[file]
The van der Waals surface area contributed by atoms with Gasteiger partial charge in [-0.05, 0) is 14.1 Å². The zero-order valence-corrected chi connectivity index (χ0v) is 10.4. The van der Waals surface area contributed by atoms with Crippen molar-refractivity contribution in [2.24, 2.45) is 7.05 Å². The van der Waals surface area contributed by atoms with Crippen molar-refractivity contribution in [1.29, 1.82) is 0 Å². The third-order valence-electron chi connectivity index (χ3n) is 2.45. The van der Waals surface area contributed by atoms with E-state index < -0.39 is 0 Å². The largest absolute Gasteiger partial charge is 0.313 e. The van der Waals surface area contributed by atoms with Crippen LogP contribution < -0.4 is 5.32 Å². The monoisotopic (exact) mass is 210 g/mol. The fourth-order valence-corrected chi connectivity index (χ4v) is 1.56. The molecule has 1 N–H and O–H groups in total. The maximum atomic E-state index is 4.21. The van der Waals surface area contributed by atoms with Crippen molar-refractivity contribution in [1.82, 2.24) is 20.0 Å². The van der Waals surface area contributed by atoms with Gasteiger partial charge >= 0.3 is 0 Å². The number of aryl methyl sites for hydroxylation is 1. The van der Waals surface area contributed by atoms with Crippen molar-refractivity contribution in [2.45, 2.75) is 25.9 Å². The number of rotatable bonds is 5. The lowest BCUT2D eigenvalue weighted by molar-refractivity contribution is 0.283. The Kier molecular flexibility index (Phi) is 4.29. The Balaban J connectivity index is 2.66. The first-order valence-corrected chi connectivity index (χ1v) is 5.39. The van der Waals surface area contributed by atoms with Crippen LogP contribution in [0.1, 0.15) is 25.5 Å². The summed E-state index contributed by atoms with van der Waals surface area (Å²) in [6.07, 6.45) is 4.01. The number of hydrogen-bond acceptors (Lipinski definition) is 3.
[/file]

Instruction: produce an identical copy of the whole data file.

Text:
The van der Waals surface area contributed by atoms with Gasteiger partial charge in [-0.05, 0) is 14.1 Å². The zero-order valence-corrected chi connectivity index (χ0v) is 10.4. The van der Waals surface area contributed by atoms with Crippen molar-refractivity contribution in [2.24, 2.45) is 7.05 Å². The van der Waals surface area contributed by atoms with Crippen molar-refractivity contribution in [1.29, 1.82) is 0 Å². The third-order valence-electron chi connectivity index (χ3n) is 2.45. The van der Waals surface area contributed by atoms with E-state index < -0.39 is 0 Å². The largest absolute Gasteiger partial charge is 0.313 e. The van der Waals surface area contributed by atoms with Crippen LogP contribution < -0.4 is 5.32 Å². The monoisotopic (exact) mass is 210 g/mol. The fourth-order valence-corrected chi connectivity index (χ4v) is 1.56. The molecule has 1 N–H and O–H groups in total. The maximum atomic E-state index is 4.21. The van der Waals surface area contributed by atoms with Crippen molar-refractivity contribution in [1.82, 2.24) is 20.0 Å². The van der Waals surface area contributed by atoms with Gasteiger partial charge >= 0.3 is 0 Å². The number of aryl methyl sites for hydroxylation is 1. The van der Waals surface area contributed by atoms with Crippen molar-refractivity contribution in [2.45, 2.75) is 25.9 Å². The number of rotatable bonds is 5. The lowest BCUT2D eigenvalue weighted by molar-refractivity contribution is 0.283. The Kier molecular flexibility index (Phi) is 4.29. The Balaban J connectivity index is 2.66. The first-order valence-corrected chi connectivity index (χ1v) is 5.39. The van der Waals surface area contributed by atoms with Crippen LogP contribution in [0.1, 0.15) is 25.5 Å². The summed E-state index contributed by atoms with van der Waals surface area (Å²) in [6.07, 6.45) is 4.01. The number of hydrogen-bond acceptors (Lipinski definition) is 3.